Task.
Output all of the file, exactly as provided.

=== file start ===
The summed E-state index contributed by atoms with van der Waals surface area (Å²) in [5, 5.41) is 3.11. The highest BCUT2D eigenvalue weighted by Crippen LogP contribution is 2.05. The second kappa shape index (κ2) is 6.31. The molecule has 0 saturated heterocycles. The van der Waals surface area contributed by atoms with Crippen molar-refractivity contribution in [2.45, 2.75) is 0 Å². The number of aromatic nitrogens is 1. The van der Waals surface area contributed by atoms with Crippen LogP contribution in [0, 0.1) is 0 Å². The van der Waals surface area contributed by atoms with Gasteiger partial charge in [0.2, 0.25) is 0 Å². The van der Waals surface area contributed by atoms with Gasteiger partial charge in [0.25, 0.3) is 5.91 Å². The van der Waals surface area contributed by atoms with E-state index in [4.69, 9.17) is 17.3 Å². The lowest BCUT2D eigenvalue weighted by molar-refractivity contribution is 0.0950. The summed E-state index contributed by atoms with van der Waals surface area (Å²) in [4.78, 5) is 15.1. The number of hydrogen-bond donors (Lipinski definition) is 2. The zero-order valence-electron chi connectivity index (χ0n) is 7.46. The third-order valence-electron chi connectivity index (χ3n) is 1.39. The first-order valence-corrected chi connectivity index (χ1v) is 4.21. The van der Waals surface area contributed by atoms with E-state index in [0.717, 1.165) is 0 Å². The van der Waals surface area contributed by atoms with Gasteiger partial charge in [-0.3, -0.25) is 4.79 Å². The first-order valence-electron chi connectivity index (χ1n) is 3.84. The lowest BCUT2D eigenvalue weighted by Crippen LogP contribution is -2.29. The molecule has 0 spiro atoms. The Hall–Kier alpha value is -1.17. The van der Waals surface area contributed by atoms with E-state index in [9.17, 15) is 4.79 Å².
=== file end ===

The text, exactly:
The summed E-state index contributed by atoms with van der Waals surface area (Å²) in [5, 5.41) is 3.11. The highest BCUT2D eigenvalue weighted by Crippen LogP contribution is 2.05. The second kappa shape index (κ2) is 6.31. The molecule has 0 saturated heterocycles. The van der Waals surface area contributed by atoms with Crippen molar-refractivity contribution in [2.45, 2.75) is 0 Å². The number of aromatic nitrogens is 1. The van der Waals surface area contributed by atoms with Crippen LogP contribution in [0, 0.1) is 0 Å². The van der Waals surface area contributed by atoms with Gasteiger partial charge in [0.2, 0.25) is 0 Å². The van der Waals surface area contributed by atoms with Gasteiger partial charge in [0.25, 0.3) is 5.91 Å². The van der Waals surface area contributed by atoms with E-state index in [4.69, 9.17) is 17.3 Å². The lowest BCUT2D eigenvalue weighted by molar-refractivity contribution is 0.0950. The summed E-state index contributed by atoms with van der Waals surface area (Å²) in [4.78, 5) is 15.1. The number of hydrogen-bond donors (Lipinski definition) is 2. The zero-order valence-electron chi connectivity index (χ0n) is 7.46. The third-order valence-electron chi connectivity index (χ3n) is 1.39. The first-order valence-corrected chi connectivity index (χ1v) is 4.21. The van der Waals surface area contributed by atoms with E-state index in [0.717, 1.165) is 0 Å². The van der Waals surface area contributed by atoms with Gasteiger partial charge in [-0.3, -0.25) is 4.79 Å². The first-order valence-electron chi connectivity index (χ1n) is 3.84. The lowest BCUT2D eigenvalue weighted by Crippen LogP contribution is -2.29. The molecule has 0 spiro atoms. The Hall–Kier alpha value is -1.17. The van der Waals surface area contributed by atoms with E-state index in [9.17, 15) is 4.79 Å².